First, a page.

The story of Tosca

Act I

Church of Sant'Andrea della Valle

Rome, 14 June 1800, the day of the Battle of Marengo, a few months after the restoration of Papal State. Cesare Angelotti, former Consul of the Roman Republic, furtively enters the church of Sant’Andrea della Valle, having escaped from the prison of Castel Sant’Angelo. He searches for the key of the Attavanti chapel, which his sister, the Marchesa, has hidden in an arranged place, he finds it and akes refuge inside.

The painter Mario Cavaradossi arrives to work on a portrait of the Magdalene. Angelotti thinks he is alone and comes out of the chapel, and is astounded to see Mario, an old friend; but their conversation is interrupted by the arrival of Mario’s lover, the singer Floria Tosca.

Angelotti hides, but Tosca has heard voices and is furiously jealous, not least because she recognizes the Marchesa Attavanti’s features in the portrait. Mario reassures her and she leaves.

Angelotti and Cavaradossi can now resume their dialogue, but when a cannon shot announces that the escape has been discovered, they leave hurriedly.

Castel Sant'Angelo
The poster of the first absolute representation of Tosca

Scarpia, the chief of police, enters the church with a policeman, and in the course of their investigations they find a folding fan bearing the Attavanti coat of arms.

When Tosca arrives, Scarpia shows it to her to arouse her jealousy. Tosca sets off quickly for Mario’s villa, where she thinks she will find him with the Marchesa Attavanti, and Scarpia orders the policeman to follow her. While, in the city, news is awaited on the outcome of the clash between the Austrian general Melas and Napoleon, at Marengo, the chief of police prepares to savour the victory of capturing two conspirators and enjoying Tosca’s favours.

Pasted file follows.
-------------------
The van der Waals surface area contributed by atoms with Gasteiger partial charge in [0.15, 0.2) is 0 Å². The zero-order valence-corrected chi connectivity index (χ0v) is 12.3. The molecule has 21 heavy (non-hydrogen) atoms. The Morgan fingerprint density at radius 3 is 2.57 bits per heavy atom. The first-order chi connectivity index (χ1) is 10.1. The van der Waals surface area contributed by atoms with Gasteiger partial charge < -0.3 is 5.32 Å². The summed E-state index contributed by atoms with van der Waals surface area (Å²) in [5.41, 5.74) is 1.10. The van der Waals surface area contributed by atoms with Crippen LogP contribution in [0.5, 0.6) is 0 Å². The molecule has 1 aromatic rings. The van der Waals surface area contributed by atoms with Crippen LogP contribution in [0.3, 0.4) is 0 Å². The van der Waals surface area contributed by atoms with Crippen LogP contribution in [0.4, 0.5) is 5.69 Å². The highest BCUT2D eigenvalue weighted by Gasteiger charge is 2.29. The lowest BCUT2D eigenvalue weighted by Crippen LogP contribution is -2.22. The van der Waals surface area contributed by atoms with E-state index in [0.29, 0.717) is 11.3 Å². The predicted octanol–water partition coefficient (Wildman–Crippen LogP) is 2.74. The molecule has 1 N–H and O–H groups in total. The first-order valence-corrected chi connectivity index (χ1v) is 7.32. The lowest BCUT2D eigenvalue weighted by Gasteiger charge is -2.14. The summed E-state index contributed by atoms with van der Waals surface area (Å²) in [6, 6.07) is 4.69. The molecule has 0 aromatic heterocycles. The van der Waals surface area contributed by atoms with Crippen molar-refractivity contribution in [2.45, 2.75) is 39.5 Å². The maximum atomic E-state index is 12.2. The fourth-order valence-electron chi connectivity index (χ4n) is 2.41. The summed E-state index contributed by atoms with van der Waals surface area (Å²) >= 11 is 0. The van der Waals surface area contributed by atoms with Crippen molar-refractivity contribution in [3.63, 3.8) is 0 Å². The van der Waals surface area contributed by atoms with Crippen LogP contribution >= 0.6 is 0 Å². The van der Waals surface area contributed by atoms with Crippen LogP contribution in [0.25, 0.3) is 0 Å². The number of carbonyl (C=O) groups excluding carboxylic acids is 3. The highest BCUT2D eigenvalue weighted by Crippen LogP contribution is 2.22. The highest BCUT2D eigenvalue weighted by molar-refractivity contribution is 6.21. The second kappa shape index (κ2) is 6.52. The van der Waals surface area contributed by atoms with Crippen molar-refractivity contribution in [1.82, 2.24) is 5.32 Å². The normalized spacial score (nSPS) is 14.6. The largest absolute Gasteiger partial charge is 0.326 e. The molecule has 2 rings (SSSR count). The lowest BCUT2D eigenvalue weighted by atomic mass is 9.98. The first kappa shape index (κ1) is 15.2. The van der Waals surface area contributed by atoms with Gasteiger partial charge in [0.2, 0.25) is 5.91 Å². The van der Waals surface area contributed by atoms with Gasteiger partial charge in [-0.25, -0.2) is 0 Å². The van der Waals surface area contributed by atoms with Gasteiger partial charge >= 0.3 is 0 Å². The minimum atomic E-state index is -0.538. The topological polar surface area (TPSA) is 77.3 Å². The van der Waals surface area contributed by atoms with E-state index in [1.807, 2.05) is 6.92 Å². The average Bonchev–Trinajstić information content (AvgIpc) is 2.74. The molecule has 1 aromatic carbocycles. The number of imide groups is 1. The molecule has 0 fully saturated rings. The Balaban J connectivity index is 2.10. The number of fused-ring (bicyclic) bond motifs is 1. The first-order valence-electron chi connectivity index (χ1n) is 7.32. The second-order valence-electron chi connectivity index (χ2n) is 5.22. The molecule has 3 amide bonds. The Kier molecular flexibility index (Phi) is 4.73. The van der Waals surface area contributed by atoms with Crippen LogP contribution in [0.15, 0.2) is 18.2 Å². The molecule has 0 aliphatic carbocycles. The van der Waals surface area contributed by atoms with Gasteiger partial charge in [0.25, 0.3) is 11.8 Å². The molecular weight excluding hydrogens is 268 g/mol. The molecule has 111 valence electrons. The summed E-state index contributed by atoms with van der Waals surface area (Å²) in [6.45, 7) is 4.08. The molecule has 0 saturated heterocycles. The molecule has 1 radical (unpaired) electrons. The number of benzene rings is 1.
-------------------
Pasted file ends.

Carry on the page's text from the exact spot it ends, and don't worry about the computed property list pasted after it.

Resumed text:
Act II

Palazzo Farnese

Palazzo Farnese
Palazzo Farnese, in the opera the headquarters of Scarpia, currently houses the Embassy of France in Italy

On the upper floor of Palazzo Farnese, Scarpia is dining and he awaits news from his policeman, who arrives to report that he has found no traces of Angelotti, but he has arrested Cavaradossi for suspicious bahaviour. The interrogation begins, and Tosca hears the cries of her tortured lover coming from the adjoining room.

Mario will not speak, but Tosca, anguished by what she hears, reveals that Angelotti is hidden in the well of the villa.

A policeman is sent off immediately, and while Mario is cursing Tosca’s weakness, the news of Napoleon's definitive victory at Marengo arrives: a moment of rejoicing for Mario, who is dragged away.

Scarpia is now alone with Tosca to bargain over Mario’s life: he will have him set free on condition that she yield to his passion. Tosca at first refuses with contempt, but at Scarpia’s insistence that it is her only hope of saving her lover, and the news that Angelotti has killed himself when he was discovered, she accepts: Mario will be shot in a mock execution, and will then be able to escape with a safe-conducted which Scarpia prepares to sign.

Now Scarpia can have Tosca at last, but as he goes to embrace her she stabs him in the brest. She takes the safe-conduct which the dead man is still clutching, and leaves.

Act III

Sant'Angelo castel

The platform of Castel Sant’Angelo, where Mario Cavaradossi is brought to await execution. The dawn is about to break and Mario writes his last lines to Tosca. She arrives and explains about the mock execution and the killing of Scarpia.

Tosca watches the execution from a casemate and when all the soldiers have left she goes over to him. She barely has time to realize that Mario is dead when shouting is heard: Scarpia’s corpse has been found. As a policemen rushes towards her she hurls herself from the battlement.

Castel Sant'Angelo
Castel Sant'Angelo, at the time used by the Papal State as a court and prison

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